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Building Beaglebone Systems with Buildroot

15 May 2017

A short post covering the use of Buildroot to build a BeagleBone Black system for working with the BBB PRUs.

I’ll expand on this post later since the Buildroot systems have some other nice features such as Qt 5.8 and working PyQt. But for now, these notes are just to support building images for the PRU experiments that I’m covering in this post.

Make sure you have ccache installed on your workstation. Your distro should have a package for this.

If you don’t want to use ccache, run make menuconfig between make <defconfig> and the build make and disable ccache use.

Fetch the repo, use the [jumpnow] branch

scott@fractal:~$ git clone -b jumpnow https://github.com/jumpnow/buildroot
scott@fractal:~$ cd buildroot

This will build under the ~/buildroot directory

scott@fractal:~/buildroot$ make jumpnow_bbb_pru_defconfig
scott@fractal:~/buildroot$ make

If you don’t care about the PRU then you can use this defconfig instead

scott@fractal:~/buildroot$ make jumpnow_bbb_defconfig
scott@fractal:/br5/bbb$ make

I suggest building outside the buildroot tree by passing an argument like this O=<some-other-dir> to the make defconfig step.

scott@fractal:~/buildroot$ make O=/br5/bbb jumpnow_bbb_pru_defconfig
scott@fractal:~/buildroot$ cd /br5/bbb
scott@fractal:/br5/bbb$ make

The default download directory for Buildroot sources will be $(HOME)/dl. You can change this with make menuconfig.

And finally, you will probably need your distros 32-bit compatibility libs for the TI PRU compiler package. I did using an Ubuntu 16.04 64-bit server for a build system.

The jumpnow_bbb_pru_defconfig uses a ti-linux 4.4.52 kernel with patches and a kernel config that supports using the uio-pruss kernel driver.

The jumpnow_bbb_defconfig uses a linux-stable 4.9.28 kernel with patches and dtbs to support the 4DCape 4.3 and 7 inch displays and the new NewHaven 7 inch capacitive touch display.

The system is minimal and should build fast (~15 minutes), especially on subsequent builds where source has been downloaded and the ccache is populated.

After the image is built you can load the image to an SD card like this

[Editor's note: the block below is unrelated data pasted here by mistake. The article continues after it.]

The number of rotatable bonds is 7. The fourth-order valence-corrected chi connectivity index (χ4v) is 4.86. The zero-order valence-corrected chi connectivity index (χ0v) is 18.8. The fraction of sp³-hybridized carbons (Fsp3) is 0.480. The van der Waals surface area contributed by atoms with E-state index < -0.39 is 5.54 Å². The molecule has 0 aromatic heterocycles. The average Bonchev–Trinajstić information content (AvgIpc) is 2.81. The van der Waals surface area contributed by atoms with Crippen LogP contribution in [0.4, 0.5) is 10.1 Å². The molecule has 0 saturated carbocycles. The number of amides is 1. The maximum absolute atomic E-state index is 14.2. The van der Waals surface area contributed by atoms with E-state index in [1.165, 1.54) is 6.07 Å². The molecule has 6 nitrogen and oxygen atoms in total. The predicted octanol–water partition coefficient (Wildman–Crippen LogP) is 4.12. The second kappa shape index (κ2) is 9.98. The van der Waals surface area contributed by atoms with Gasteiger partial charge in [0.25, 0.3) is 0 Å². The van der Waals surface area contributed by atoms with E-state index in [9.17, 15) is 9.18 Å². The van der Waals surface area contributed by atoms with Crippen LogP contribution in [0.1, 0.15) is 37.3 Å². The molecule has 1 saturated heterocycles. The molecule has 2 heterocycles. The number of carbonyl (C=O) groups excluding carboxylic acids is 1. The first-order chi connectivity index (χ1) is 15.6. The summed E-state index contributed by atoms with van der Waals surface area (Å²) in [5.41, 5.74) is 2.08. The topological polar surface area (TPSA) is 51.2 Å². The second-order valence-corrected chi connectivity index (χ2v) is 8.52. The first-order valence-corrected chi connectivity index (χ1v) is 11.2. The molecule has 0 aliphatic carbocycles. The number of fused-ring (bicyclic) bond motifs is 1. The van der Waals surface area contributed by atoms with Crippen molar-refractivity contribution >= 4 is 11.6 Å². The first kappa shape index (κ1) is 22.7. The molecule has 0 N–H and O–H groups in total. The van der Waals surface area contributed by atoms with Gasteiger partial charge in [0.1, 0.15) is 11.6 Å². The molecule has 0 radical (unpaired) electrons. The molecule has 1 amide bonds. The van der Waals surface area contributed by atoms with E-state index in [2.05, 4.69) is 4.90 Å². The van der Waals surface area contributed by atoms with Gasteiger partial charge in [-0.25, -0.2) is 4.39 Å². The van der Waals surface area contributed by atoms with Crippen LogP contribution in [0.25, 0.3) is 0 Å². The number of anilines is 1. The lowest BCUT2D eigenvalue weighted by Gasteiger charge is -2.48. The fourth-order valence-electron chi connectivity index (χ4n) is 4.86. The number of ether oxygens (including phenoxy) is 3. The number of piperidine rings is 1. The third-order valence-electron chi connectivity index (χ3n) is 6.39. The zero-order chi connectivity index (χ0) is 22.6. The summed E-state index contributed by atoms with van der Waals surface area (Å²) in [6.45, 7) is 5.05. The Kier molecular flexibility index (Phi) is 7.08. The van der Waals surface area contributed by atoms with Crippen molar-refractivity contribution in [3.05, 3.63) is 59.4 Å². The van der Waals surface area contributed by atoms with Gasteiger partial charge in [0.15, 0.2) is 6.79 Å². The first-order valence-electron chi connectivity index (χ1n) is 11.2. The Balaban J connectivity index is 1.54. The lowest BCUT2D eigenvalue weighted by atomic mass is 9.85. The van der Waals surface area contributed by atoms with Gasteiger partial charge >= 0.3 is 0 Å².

scott@fractal:/br5/bbb$ sudo dd if=images/bbb-sdcard.img of=/dev/sdb bs=1M

Boot the image holding the USER button on the board until the bootloader starts.

I recommend having a USB serial for console access.

The system will look for a dhcp address on the ethernet, but USB networking is not enabled (or at least not tested and definitely not configured).

An ssh server is running.

The default dtb is the am335x-bonegreen.dtb which will work with a regular BB Black, but it does not enable a display. I am primarily using this image for the PRU and a lot of the display pins conflict with the PRU pins.

It’s easy enough to change the dtb that is used by editing the uEnv.txt file on the FAT partition of the SD card. /dev/mmcblk0p1, the FAT partition is mounted here

# ls /mnt
MLO         u-boot.img  uEnv.txt

Using the Buildroot Cross-Compiler

You can use the Buildroot generated cross-compiler to build sources outside of the Buildroot system.

For example, here is a simple kernel workflow done external to Buildroot.

Fetch the kernel and checkout a working branch. This is the same kernel the Buildroot build used.

~$ git clone -b ti-linux-4.4.y git://git.ti.com/ti-linux-kernel/ti-linux-kernel.git
~$ cd ~/ti-linux-kernel
~/ti-linux-kernel$ git checkout -b bbb-4.4

Add the same patches and config the Buildroot built kernel is using

~/ti-linux-kernel$ git am ~/buildroot/board/jumpnow/bbb/ti-linux/4.4/*.patch
~/ti-linux-kernel$ cp ~/buildroot/board/jumpnow/bbb/ti-linux/4.4/defconfig .config

Add the path to the Buildroot cross-compiler

~/ti-linux-kernel$ export PATH=/br5/bbb/host/usr/bin:${PATH}

Build the kernel and modules (adjust the parallel -jX flag for your machine)

~/ti-linux-kernel$ make ARCH=arm CROSS_COMPILE=arm-linux- LOCALVERSION= -j8

Build a specific dtb

~/ti-linux-kernel$ make ARCH=arm CROSS_COMPILE=arm-linux- am335x-bonegreen.dtb
  DTC     arch/arm/boot/dts/am335x-bonegreen.dtb

You can generate patches from this kernel source tree and add them to the same patch directory as the other kernel patches and they will be included in your next Buildroot build of the system.

This is the basic workflow I used to generate the current kernel patches.